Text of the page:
My favorite edging - Steel. Its strong, bends, changes color, you can seal, paint it, takes up minimal space, can be recessed or use to create steps. My 3 recommendations, 1- dont use a thin (gage) steel because it will bend when people step on it or to thick that you cant work with it . 2nd if your budget is tight check a local metal shop, see if they have cut scrap pieces you can buy. 3rd hammer the furtherest corners of your edging to be safe.

It is a person who reshapes the earth into works of art using natural materials enhanced by select, inorganic elements when appropriate. Most land/earth artists have been Americans who have rejected the commercial aspect

Horizontal cladding

♂ contemporary and masculine exterior design in black Ridge Road Residence StudioFour afflante beauty of the simplicity combo of light and dark timber finishes

deck

Tour a Welcoming Front-Yard Deck

Front-yard entry deck - Instead of stairs, a three-level deck steps up to the front door of this raised post-and-pier-house on the island of Oahu. Tropical accessories on the deck and throughout the garden turned this entry into a personal paradise.

reclaimed railway sleepers; 2 level lawn

How to use garden sleepers in the garden design and the landscape of the garden? The use of railway sleepers

Bradstone Log Sleepers are an authentic, maintenance-free alternative to traditional railroad ties which are hard to come by and can be expensive. Log Sleepers are extremely versatile and can be used for paving or as lawn or patio edging. They can also be installed vertically in staggered heights to create a tall boundary to enclose raised beds.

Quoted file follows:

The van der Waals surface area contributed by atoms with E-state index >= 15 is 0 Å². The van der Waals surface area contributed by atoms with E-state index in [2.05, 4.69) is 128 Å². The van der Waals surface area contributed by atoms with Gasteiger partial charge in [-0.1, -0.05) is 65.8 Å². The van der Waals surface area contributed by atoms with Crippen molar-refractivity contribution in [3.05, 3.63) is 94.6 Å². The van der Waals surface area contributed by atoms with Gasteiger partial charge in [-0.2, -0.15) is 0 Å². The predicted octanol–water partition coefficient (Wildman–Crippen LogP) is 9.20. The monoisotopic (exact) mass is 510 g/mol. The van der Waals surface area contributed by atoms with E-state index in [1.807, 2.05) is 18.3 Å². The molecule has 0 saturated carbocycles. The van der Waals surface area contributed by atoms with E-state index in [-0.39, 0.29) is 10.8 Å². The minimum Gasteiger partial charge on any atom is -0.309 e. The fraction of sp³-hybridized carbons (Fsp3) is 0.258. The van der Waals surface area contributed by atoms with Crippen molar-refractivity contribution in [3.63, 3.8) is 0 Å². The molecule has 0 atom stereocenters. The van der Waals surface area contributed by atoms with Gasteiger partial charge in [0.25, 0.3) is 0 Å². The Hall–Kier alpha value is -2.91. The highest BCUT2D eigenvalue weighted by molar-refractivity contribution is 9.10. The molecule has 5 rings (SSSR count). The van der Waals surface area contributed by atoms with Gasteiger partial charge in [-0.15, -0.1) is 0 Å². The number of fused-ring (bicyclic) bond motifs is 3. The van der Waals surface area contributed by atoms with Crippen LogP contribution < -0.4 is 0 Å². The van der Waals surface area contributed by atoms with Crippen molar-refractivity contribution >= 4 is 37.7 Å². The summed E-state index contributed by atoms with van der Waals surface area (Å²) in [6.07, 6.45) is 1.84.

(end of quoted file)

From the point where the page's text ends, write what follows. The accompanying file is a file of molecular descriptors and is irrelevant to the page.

Step by Step! : DIY Garden Steps and Stairs

All Aboard! Contemporary Landscaping with Railroad Ties. Great idea for the garden! Thank goodness I have access to railroad ties for all these cool ideas!

railway sleepers retaining wall - Google Search

Put steps up to the higher area of grass in the CORNER instead of middle of the decking. Will need to extend decking to cover left hand side of the lower garden.

Native meets Exotic ‹ Peter Fudge

Rough stairs for elevation changes and use of gravel Native meets Exotic ‹ Peter Fudge

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